If you're about to buy some of those little blue pills, hold off: the price of Viagra is about to soften dramatically. That's because the UK patent for the erectile dysfunction drug, made by Pfizer, is up from today.

There are a host of copycat erectile dysfunction versions selling from 80p a pop - the price Viagra could now flop to.

What's up?

The loss of Pfizer's patent protection means rival operators can churn out generic versions of the blockbuster drug under its original chemical name, sildenafil.

A new price tumble - Viagra has in the past sold for £10 a pill - looks inevitable, though Pfizer has still got the US market, with patent protection extended there to 2020.

Pfizer will now launch a cut-price UK version - Sildenafil Pfizer - to cling to its market share this side of the Atlantic. The Viagra patent cut-off should save the NHS a load of prescription cash too (between 2011 and 2012 it's thought there were 1m plus UK prescriptions).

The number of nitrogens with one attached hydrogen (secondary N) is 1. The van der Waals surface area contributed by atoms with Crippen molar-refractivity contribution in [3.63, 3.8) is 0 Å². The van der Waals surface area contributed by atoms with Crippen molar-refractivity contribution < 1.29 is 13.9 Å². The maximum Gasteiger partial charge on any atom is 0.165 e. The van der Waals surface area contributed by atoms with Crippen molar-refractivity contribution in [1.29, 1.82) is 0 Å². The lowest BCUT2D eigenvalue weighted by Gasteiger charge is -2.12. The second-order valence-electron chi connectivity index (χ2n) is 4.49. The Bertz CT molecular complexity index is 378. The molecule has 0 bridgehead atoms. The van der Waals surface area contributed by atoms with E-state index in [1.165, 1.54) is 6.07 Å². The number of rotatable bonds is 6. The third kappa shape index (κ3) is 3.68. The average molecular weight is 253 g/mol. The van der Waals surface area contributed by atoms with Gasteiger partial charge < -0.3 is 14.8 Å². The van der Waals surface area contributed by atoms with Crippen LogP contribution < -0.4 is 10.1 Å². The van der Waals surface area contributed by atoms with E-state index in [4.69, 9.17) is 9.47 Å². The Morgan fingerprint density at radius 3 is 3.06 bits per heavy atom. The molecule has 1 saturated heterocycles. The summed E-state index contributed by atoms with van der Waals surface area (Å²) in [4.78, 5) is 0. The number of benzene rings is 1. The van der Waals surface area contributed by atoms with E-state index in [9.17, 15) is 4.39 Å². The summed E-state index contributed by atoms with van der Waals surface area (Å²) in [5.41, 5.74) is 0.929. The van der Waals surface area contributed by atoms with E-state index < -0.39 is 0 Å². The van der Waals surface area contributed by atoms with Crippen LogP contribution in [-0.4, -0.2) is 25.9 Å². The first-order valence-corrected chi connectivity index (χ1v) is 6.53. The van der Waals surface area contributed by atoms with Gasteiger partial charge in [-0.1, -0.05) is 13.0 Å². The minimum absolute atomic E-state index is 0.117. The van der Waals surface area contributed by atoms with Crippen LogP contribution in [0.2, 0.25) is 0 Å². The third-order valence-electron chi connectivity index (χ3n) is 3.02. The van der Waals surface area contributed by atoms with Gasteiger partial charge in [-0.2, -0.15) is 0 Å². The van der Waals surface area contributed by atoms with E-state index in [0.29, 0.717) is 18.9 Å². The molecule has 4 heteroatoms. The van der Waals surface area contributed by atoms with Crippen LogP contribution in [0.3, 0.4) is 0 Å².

Hard time for investors?

A similar process was underwent by Pfizer's cholesterol-beating drug Lipitor last year, after coming off patent protection in late 2011; sales plummeted from almost £10bn to well under £4bn.

As a brand Viagra still has pulling power. Viagra sales last year - $2.05 billion - were worth a fraction of Pfizer's total revenues for the year. So Pfizer investors should have some excitement left.

Growth chart

Bear in mind that the R&D costs for a drug like Viagra are, well, huge. The US pharmaceutical industry lobby group, Pharmaceutical Research and Manufacturers of America (PhRMA) claims developing a new drug and hauling it to market can take up to 15 years and $500 million in costs.

And plenty of R&D and drugs fall by the wayside. If companies don't have the incentive of future profits, why should they risk investor cash developing new drugs? Meanwhile if Pfizer is successful still selling Viagra online direct, it could be a model copied by other manufacturers.

A growth model, even.